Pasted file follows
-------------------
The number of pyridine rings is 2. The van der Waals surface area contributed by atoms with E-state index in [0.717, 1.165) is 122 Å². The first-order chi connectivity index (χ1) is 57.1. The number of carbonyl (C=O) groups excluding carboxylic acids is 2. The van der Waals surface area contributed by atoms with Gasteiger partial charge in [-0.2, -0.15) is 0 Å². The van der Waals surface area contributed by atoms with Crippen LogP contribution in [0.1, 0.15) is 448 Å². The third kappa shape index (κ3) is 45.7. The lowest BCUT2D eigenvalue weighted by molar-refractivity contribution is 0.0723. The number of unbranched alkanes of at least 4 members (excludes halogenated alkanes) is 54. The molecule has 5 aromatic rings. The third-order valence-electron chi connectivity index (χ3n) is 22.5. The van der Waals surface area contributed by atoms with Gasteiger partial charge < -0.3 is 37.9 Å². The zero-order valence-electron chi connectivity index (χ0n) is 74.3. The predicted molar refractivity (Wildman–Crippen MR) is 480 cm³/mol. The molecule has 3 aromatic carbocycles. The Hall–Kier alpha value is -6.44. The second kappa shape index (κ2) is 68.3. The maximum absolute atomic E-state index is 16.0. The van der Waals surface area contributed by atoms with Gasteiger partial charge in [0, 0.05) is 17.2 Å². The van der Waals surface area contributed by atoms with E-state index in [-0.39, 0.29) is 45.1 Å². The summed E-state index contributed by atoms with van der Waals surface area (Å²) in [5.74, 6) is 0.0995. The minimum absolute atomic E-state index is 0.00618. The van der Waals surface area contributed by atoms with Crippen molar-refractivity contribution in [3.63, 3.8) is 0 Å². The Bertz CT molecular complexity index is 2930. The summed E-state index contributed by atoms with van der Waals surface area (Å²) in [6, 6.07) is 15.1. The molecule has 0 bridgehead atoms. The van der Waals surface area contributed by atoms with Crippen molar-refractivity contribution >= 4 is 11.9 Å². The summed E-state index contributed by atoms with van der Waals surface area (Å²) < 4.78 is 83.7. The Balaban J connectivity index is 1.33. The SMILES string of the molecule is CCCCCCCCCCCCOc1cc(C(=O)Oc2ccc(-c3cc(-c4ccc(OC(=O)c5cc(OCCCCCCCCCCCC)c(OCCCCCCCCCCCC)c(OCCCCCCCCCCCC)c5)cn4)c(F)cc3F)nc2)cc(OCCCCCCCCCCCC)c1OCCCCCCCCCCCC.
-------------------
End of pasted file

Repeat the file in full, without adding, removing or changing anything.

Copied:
The number of pyridine rings is 2. The van der Waals surface area contributed by atoms with E-state index in [0.717, 1.165) is 122 Å². The first-order chi connectivity index (χ1) is 57.1. The number of carbonyl (C=O) groups excluding carboxylic acids is 2. The van der Waals surface area contributed by atoms with Gasteiger partial charge in [-0.2, -0.15) is 0 Å². The van der Waals surface area contributed by atoms with Crippen LogP contribution in [0.1, 0.15) is 448 Å². The third kappa shape index (κ3) is 45.7. The lowest BCUT2D eigenvalue weighted by molar-refractivity contribution is 0.0723. The number of unbranched alkanes of at least 4 members (excludes halogenated alkanes) is 54. The molecule has 5 aromatic rings. The third-order valence-electron chi connectivity index (χ3n) is 22.5. The van der Waals surface area contributed by atoms with Gasteiger partial charge < -0.3 is 37.9 Å². The zero-order valence-electron chi connectivity index (χ0n) is 74.3. The predicted molar refractivity (Wildman–Crippen MR) is 480 cm³/mol. The molecule has 3 aromatic carbocycles. The Hall–Kier alpha value is -6.44. The second kappa shape index (κ2) is 68.3. The maximum absolute atomic E-state index is 16.0. The van der Waals surface area contributed by atoms with Gasteiger partial charge in [0, 0.05) is 17.2 Å². The van der Waals surface area contributed by atoms with E-state index in [-0.39, 0.29) is 45.1 Å². The summed E-state index contributed by atoms with van der Waals surface area (Å²) in [5.74, 6) is 0.0995. The minimum absolute atomic E-state index is 0.00618. The van der Waals surface area contributed by atoms with Crippen molar-refractivity contribution in [3.63, 3.8) is 0 Å². The Bertz CT molecular complexity index is 2930. The summed E-state index contributed by atoms with van der Waals surface area (Å²) in [6, 6.07) is 15.1. The molecule has 0 bridgehead atoms. The van der Waals surface area contributed by atoms with Crippen molar-refractivity contribution >= 4 is 11.9 Å². The summed E-state index contributed by atoms with van der Waals surface area (Å²) < 4.78 is 83.7. The Balaban J connectivity index is 1.33. The SMILES string of the molecule is CCCCCCCCCCCCOc1cc(C(=O)Oc2ccc(-c3cc(-c4ccc(OC(=O)c5cc(OCCCCCCCCCCCC)c(OCCCCCCCCCCCC)c(OCCCCCCCCCCCC)c5)cn4)c(F)cc3F)nc2)cc(OCCCCCCCCCCCC)c1OCCCCCCCCCCCC.